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defend themselves against microorganisms by a range of mechanisms.
Proteins of the innate immune system are capable of recognising
and binding to many microorganisms. The major proteins of innate
immunity are the Complement system proteins, and the Collectins,
which are found in body fluids and tissues.
proteins recognise and bind to bacteria, viruses, fungi and to
breakdown products of host cells. Recognition occurs by interactions
with charged and uncharged regions of the target surface. Once
complement proteins bind, the system is activated, and a protein
called C3b is deposited on the target surface. C3b and its derivatives
are recognised by receptors on phagocytes, which destroy the target.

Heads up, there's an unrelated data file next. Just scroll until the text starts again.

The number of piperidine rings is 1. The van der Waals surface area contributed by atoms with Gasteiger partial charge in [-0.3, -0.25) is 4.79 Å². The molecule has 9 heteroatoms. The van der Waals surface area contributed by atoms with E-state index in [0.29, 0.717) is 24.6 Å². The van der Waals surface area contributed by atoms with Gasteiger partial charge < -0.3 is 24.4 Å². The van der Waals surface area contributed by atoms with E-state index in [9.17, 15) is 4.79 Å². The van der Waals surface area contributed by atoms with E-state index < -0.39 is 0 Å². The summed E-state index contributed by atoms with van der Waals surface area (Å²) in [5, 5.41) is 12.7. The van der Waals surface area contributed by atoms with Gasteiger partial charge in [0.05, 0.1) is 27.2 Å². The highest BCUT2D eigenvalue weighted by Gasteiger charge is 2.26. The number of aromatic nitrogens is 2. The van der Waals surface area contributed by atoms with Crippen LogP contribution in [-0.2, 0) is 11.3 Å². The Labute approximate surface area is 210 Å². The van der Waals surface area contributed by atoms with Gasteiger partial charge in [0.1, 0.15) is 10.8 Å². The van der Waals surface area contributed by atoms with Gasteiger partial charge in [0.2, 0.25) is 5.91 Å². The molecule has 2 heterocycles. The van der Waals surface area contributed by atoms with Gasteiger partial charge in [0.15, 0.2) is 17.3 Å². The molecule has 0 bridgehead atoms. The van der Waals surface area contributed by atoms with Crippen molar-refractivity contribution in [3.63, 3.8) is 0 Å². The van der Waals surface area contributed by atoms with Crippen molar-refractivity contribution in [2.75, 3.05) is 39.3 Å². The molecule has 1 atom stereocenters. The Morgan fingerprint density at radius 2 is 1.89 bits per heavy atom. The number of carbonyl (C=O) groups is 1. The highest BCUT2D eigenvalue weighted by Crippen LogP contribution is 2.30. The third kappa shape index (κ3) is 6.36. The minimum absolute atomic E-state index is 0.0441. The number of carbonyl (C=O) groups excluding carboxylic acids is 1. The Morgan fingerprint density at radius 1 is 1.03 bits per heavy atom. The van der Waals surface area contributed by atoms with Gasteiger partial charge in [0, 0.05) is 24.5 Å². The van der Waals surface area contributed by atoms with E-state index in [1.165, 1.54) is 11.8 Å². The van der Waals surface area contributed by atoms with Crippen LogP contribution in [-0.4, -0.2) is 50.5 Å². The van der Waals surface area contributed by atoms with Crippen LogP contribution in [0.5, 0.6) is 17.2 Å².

Complement proteins can also directly kill microorganisms. Complement
system proteins may attack the hosts own tissues, causing
inflammation and tissue damage. Such damage is particularly associated
with rheumatoid diseases, forms of kidney malfunction, and transplant
rejection. The system has many regulatory proteins, which act
to prevent excessive activation. A major research topic of the
laboratory is to investigate the structure and activity of the
regulatory proteins and receptors. This is achieved by in vitro
studies with isolated or recombinant proteins and cultured
cells, and by investigation of genetic defects in regulatory proteins.
Autoantibodies against regulatory proteins occur in many diseases,
and these disrupt the complement system. Detection of autoantibodies
and determining how they disrupt complement control is a further
collectins are proteins which recognise invading particles by
binding to neutral sugars on the particles: they also promote
interaction of the particles with phagocytes. They are particularly
important in recognising inhaled particles in the lung. The quaternary
structures of these large complex proteins are not yet fully understood,
and structural studies, as well as studies of collectin-target
interaction are part of the work of the laboratory.